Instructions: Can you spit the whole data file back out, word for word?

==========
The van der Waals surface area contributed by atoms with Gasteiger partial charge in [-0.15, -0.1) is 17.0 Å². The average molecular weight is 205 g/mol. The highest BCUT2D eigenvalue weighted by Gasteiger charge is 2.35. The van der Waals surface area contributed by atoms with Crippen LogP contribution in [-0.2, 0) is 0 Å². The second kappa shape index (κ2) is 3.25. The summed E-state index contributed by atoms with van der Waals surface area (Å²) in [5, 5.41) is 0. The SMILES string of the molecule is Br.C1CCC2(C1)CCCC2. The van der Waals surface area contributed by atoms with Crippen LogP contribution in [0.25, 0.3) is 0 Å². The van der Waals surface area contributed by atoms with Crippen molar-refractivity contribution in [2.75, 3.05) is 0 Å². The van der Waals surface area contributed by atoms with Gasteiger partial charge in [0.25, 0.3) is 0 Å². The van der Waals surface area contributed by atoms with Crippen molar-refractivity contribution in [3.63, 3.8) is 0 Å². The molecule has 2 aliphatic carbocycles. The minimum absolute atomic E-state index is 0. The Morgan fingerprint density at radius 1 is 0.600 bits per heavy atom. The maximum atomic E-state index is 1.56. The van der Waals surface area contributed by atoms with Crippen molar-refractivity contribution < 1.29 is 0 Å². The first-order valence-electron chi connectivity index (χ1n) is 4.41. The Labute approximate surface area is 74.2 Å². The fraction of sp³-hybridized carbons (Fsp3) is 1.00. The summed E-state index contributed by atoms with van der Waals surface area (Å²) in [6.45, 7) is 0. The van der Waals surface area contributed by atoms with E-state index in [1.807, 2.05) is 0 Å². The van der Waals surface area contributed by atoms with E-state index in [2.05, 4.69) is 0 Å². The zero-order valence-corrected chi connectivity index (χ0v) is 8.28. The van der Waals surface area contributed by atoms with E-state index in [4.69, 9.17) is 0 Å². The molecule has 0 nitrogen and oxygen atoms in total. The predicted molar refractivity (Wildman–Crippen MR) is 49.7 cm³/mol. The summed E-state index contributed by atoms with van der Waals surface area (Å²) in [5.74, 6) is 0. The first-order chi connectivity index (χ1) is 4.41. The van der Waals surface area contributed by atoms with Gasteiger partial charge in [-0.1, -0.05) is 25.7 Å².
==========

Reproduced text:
The van der Waals surface area contributed by atoms with Gasteiger partial charge in [-0.15, -0.1) is 17.0 Å². The average molecular weight is 205 g/mol. The highest BCUT2D eigenvalue weighted by Gasteiger charge is 2.35. The van der Waals surface area contributed by atoms with Crippen LogP contribution in [-0.2, 0) is 0 Å². The second kappa shape index (κ2) is 3.25. The summed E-state index contributed by atoms with van der Waals surface area (Å²) in [5, 5.41) is 0. The SMILES string of the molecule is Br.C1CCC2(C1)CCCC2. The van der Waals surface area contributed by atoms with Crippen LogP contribution in [0.25, 0.3) is 0 Å². The van der Waals surface area contributed by atoms with Crippen molar-refractivity contribution in [2.75, 3.05) is 0 Å². The van der Waals surface area contributed by atoms with Gasteiger partial charge in [0.25, 0.3) is 0 Å². The van der Waals surface area contributed by atoms with Crippen molar-refractivity contribution in [3.63, 3.8) is 0 Å². The molecule has 2 aliphatic carbocycles. The minimum absolute atomic E-state index is 0. The Morgan fingerprint density at radius 1 is 0.600 bits per heavy atom. The maximum atomic E-state index is 1.56. The van der Waals surface area contributed by atoms with Crippen molar-refractivity contribution < 1.29 is 0 Å². The first-order valence-electron chi connectivity index (χ1n) is 4.41. The Labute approximate surface area is 74.2 Å². The fraction of sp³-hybridized carbons (Fsp3) is 1.00. The summed E-state index contributed by atoms with van der Waals surface area (Å²) in [6.45, 7) is 0. The van der Waals surface area contributed by atoms with E-state index in [1.807, 2.05) is 0 Å². The van der Waals surface area contributed by atoms with E-state index in [2.05, 4.69) is 0 Å². The zero-order valence-corrected chi connectivity index (χ0v) is 8.28. The van der Waals surface area contributed by atoms with E-state index in [4.69, 9.17) is 0 Å². The molecule has 0 nitrogen and oxygen atoms in total. The predicted molar refractivity (Wildman–Crippen MR) is 49.7 cm³/mol. The summed E-state index contributed by atoms with van der Waals surface area (Å²) in [5.74, 6) is 0. The first-order chi connectivity index (χ1) is 4.41. The van der Waals surface area contributed by atoms with Gasteiger partial charge in [-0.1, -0.05) is 25.7 Å².